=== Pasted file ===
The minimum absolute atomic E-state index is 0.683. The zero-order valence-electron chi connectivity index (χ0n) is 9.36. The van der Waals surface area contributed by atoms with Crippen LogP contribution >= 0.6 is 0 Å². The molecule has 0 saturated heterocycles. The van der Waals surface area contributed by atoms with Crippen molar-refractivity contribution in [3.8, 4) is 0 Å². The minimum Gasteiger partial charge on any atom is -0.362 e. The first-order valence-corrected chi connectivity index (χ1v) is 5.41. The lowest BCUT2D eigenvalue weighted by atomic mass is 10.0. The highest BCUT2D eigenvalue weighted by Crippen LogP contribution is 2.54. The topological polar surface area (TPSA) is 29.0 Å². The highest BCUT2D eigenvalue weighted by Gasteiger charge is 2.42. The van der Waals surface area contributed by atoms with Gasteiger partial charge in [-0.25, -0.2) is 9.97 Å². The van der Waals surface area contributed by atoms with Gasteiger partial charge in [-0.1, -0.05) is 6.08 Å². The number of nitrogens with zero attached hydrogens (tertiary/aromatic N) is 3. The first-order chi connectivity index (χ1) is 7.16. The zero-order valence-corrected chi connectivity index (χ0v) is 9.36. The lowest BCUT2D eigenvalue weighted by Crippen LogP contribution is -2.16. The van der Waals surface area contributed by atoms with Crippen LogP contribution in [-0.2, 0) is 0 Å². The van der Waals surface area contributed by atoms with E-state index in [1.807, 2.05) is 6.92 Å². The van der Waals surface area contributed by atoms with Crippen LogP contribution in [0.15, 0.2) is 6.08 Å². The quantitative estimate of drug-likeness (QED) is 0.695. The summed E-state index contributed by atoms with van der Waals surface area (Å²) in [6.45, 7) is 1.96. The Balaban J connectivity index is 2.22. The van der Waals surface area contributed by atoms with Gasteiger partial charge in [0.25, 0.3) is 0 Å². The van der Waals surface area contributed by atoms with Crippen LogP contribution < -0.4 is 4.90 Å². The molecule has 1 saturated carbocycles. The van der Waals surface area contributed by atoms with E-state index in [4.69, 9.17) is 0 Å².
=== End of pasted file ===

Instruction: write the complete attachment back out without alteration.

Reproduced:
The minimum absolute atomic E-state index is 0.683. The zero-order valence-electron chi connectivity index (χ0n) is 9.36. The van der Waals surface area contributed by atoms with Crippen LogP contribution >= 0.6 is 0 Å². The molecule has 0 saturated heterocycles. The van der Waals surface area contributed by atoms with Crippen molar-refractivity contribution in [3.8, 4) is 0 Å². The minimum Gasteiger partial charge on any atom is -0.362 e. The first-order valence-corrected chi connectivity index (χ1v) is 5.41. The lowest BCUT2D eigenvalue weighted by atomic mass is 10.0. The highest BCUT2D eigenvalue weighted by Crippen LogP contribution is 2.54. The topological polar surface area (TPSA) is 29.0 Å². The highest BCUT2D eigenvalue weighted by Gasteiger charge is 2.42. The van der Waals surface area contributed by atoms with Gasteiger partial charge in [-0.25, -0.2) is 9.97 Å². The van der Waals surface area contributed by atoms with Gasteiger partial charge in [-0.1, -0.05) is 6.08 Å². The number of nitrogens with zero attached hydrogens (tertiary/aromatic N) is 3. The first-order chi connectivity index (χ1) is 7.16. The zero-order valence-corrected chi connectivity index (χ0v) is 9.36. The lowest BCUT2D eigenvalue weighted by Crippen LogP contribution is -2.16. The van der Waals surface area contributed by atoms with Crippen LogP contribution in [-0.2, 0) is 0 Å². The van der Waals surface area contributed by atoms with E-state index in [1.807, 2.05) is 6.92 Å². The van der Waals surface area contributed by atoms with Crippen LogP contribution in [0.15, 0.2) is 6.08 Å². The quantitative estimate of drug-likeness (QED) is 0.695. The summed E-state index contributed by atoms with van der Waals surface area (Å²) in [6.45, 7) is 1.96. The Balaban J connectivity index is 2.22. The van der Waals surface area contributed by atoms with Gasteiger partial charge in [0.25, 0.3) is 0 Å². The van der Waals surface area contributed by atoms with Crippen LogP contribution < -0.4 is 4.90 Å². The molecule has 1 saturated carbocycles. The van der Waals surface area contributed by atoms with E-state index in [4.69, 9.17) is 0 Å².